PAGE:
However, the authority exercised by Puritan leaders depended entirely upon the consent of the inhabitants. Here lay the latent democratic component within Puritan communities. Discipline was the responsibility of the elders of the community, and not the minister. But all leaders were held accountable to those they led.
If the godly community hypothesis is correct, therefore, an analysis of political participation in the General Court and in the town of Boston will reveal practices which were governed neither exclusively by democratic ideals nor by oligarchic, theocratic or authoritarian principles, but by a set of guidelines which attempted to foster or preserve godliness within the community. These included acts, laws, and statements whose objective was to promote moral behavior, and ultimately, salvation. Hierarchy would not be negated, but the pattern of subordination would most likely be based not on wealth or class, but on church membership, it being the primary criterion for salvation. Church membership, in turn, should help in the evolution of a political order that became centered around democratic precepts, albeit a largely unintentional development.
The anticipated results also include the probability that the unregenerate, that is, the unenlightened community members, remained outside the parameters of formal political power. The exclusion of any group from the political process may appear to be an anti-democratic tendency. However, individual godliness as a franchise requirement can be considered democratic--especially by seventeenth century English standards--to the extent that it helped to assimilate the bulk of the lower social ranks into the community by giving them the prerequisite for full political rights. Thus, the franchise should include the poor, if they met the religious requirement, as well as exclude unregenerate men of wealth. And narrow as it may have been in Massachusetts Bay it should cut through the populace vertically, and not horizontally as in England. In this way, the Puritans were to become familiar with the practice of including all types of men in political affairs. But before actual political practices are analyzed, the primary motive and guiding principle that lead to the Puritan migration to Massachusetts Bay requires further examination.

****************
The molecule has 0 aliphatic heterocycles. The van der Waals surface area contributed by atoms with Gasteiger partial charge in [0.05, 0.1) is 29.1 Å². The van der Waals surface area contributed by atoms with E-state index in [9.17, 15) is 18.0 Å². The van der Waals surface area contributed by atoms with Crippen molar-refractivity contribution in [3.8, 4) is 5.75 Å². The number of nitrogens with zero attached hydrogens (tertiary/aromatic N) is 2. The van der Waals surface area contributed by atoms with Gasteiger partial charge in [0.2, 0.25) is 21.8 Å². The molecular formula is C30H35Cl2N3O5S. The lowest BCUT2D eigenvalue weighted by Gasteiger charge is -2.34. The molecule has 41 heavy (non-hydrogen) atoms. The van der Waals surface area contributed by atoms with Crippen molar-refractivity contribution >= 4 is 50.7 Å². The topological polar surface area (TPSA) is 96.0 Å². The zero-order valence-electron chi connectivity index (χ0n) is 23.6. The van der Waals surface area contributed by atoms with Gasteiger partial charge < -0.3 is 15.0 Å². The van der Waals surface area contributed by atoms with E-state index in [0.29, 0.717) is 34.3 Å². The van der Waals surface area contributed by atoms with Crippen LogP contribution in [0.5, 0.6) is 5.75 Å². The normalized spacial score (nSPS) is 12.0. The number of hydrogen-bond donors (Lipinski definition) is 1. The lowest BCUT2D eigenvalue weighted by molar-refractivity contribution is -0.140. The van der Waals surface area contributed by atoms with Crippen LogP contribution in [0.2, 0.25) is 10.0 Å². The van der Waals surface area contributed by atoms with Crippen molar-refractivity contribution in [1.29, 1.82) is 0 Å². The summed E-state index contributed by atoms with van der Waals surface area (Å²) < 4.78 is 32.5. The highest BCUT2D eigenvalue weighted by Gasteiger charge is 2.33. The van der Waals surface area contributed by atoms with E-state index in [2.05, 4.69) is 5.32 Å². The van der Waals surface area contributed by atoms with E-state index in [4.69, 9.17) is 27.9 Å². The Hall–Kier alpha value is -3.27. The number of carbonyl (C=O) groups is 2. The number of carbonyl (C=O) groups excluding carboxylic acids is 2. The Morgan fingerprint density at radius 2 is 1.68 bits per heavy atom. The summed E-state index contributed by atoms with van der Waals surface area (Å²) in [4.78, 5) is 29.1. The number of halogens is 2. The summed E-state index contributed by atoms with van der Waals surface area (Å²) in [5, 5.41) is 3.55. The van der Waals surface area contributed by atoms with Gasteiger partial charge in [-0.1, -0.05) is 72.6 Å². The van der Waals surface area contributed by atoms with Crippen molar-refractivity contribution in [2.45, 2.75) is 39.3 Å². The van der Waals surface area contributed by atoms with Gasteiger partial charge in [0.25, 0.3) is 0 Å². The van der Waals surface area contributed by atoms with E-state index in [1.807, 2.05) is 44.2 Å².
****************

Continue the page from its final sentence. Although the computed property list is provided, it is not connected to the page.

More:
II. MOTIVES FOR THE MIGRATION
The first step in answering the question concerning how Puritanism influenced the political development of Massachusetts Bay is to examine the motives that prompted the Puritans to migrate from England and settle in the new world. With this evaluation of motives and the corresponding ideas pertaining to the type of society the Massachusetts Bay Puritans wished to construct, an initial determination of the godliness hypothesis described in the previous section can be made. In addition, a familiarity with the events surrounding the migration and the nature of the emigrants in the 1630s is necessary for an understanding of New England Puritanism. However, before motives for the migration are examined, it would be useful to characterize the type of people most likely to settle in Massachusetts Bay in the first decade.
It has been estimated that between 1630 and 1642, some fifteen to twenty thousand people moved to New England. (29) In the first year of the wave, 1630, nearly 1,000 men, women, and children followed John Winthrop to Massachusetts Bay. (30) Initially, the movement was strongly East Anglian in character. Part of the strength of Winthrop and his circle was their skill as recruiting agents, arising from their intimate contacts among the Puritan gentry and clergy of the region. Certainly, contemporaries were well aware that the middle-class in the coastal areas of East Anglia made good Puritans, and that middle-class Puritans were especially likely to become New England colonists. (31)